18 May 2022

Capping a Two-Year First at HBS: Inaugural Cohort of MS/MBA Biotechnology: Life Sciences Program Showcase Their Work


New diagnostic options for preeclampsia, a condition affecting pregnant women in the last trimester that is characterized by dangerously high blood pressure. Brain-computer interfaces (BCIs) for communication through speech. A platform that expands upon existing CAR-T cell therapies, which are cancer therapies that harness the human immune system to fight cancer. The antidepressant potential of psilocybin, a psychedelic compound also known as “magic mushrooms.” These are just some of the topics that were presented during the 2022 MS/MBA Biotechnology: Life Sciences Capstone event held recently.

Students making up the first ever MS-MBA Biotechnology: Life Sciences cohort, graduating later this month, showcased their work to a diverse audience of Harvard faculty, physicians, students and alumni who are interested in both the life sciences and business, as well as partners and family who were proud of their loved one’s accomplishments. The students gave their presentations in an MBA classroom like the ones they spent so much of the last two years in, and former Dean Nitin Nohria, instrumental in launch of the joint MS/MBA programs, was also in attendance.

Former Dean Nitin Nohria was in attendance at the MS/MBA Biotechnology: Life Sciences Capstone event.

“Each student worked with both science and business advisors as part of the capstone project and it was gratifying to see these esteemed advisors in the audience, proudly supporting our students,” commented Jill Fadule, HBS director of joint programs. “Some of the advisors were on the HBS campus for the first time and all indicated a strong desire to support future capstone projects.”

A joint degree with the Graduate School of Arts and Sciences (GSAS) and Harvard Medical School (HMS) through the Harvard Department of Stem Cell and Regenerative Biology (HSCRB), the MS/MBA Biotechnology: Life Sciences program builds upon students’ existing biotech and life sciences knowledge and equips them with the latest business and scientific insights. This empowers them to lead, consult or invest in transformative organizations that will advance new drug discoveries and therapeutics.

While humans have used psilocybin for medicinal and spiritual reasons for thousands of years, and recent studies have shown its ability to help depression in humans, we still lack a complete biological understanding of how psilocybin affects the brain. “An investment in psilocybin research has considerable benefits but is not without risk,” says Katie Dinan (MS/MBA 2022) about her capstone topic. “The US is suffering from a mental health crisis, and the most commonly prescribed antidepressants have been the mainstay for over 30 years—there is a great clinical need for new and improved treatments, and such innovation will accordingly have huge market potential.”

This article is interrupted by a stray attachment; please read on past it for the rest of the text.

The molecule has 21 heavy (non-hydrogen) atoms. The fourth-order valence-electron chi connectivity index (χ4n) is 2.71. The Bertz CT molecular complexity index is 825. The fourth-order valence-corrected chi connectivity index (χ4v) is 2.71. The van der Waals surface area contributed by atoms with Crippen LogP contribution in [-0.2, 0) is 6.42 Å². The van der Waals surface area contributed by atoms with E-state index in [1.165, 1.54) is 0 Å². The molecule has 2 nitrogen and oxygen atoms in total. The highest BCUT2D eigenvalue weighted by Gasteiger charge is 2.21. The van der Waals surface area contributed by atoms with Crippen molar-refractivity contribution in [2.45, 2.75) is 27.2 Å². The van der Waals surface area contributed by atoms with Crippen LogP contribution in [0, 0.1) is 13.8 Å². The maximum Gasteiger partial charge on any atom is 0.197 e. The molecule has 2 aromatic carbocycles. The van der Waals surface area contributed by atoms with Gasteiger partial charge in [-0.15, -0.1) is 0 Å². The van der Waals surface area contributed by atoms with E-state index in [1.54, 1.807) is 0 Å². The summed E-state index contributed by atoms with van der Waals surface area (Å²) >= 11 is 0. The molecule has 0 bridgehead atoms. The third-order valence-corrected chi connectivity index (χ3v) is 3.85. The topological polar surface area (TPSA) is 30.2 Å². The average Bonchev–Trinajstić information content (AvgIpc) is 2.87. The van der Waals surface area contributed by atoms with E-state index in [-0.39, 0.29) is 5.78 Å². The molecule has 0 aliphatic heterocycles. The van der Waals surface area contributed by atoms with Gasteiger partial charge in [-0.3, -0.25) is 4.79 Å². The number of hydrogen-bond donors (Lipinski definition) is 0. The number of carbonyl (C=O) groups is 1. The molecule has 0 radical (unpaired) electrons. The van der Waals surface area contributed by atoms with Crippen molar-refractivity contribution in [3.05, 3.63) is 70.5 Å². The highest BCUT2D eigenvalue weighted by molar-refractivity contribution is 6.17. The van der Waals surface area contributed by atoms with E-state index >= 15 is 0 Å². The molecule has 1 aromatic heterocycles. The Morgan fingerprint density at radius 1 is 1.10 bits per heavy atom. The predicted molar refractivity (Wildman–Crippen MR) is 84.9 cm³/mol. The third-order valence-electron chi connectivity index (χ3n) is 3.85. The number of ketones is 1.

“This project was a fantastic way to explore a topic of interest from all different angles,” she continued. “It felt like such a fitting end to our time in the MS/MBA program, as we wore both scientific and business hats in our diligence and presented to an audience with a range of expertise.”

Jamie Solimano (MBA 2022) with her two science advisors: Lee Rubin and Feodor Price from the Rubin Lab at Harvard.

“We very much enjoyed seeing the students culminate their academic work, combining both the science and business aspects of their training, on a topic of their choosing for the capstone projects,” said Bill Anderson, HSCRB associate director of education and senior lecturer. “We heard a variety of topics, ranging from targeting the microbiome to identifying new types of psychiatric medicines. All in all, it was a wonderful experience and set a terrific bar for our future cohorts.”

For her capstone project, Toria Justicz (MS/MBA 2022) was interested in a topic in the women’s health space, and preeclampsia particularly, because it affects a meaningful proportion of pregnant women and doctors have extremely limited options for diagnosing and treating the condition. Looking back on her work, Justicz remarked, “While I enjoyed diving deep into a topic I’m passionate about, I found it particularly rewarding to work with Dr. Tom McElrath, a practicing OB/GYN at Brigham and Women’s Hospital, and HBS Professor Ariel Stern. Together we explored the various clinical and economic considerations for bringing new diagnostic options to market.”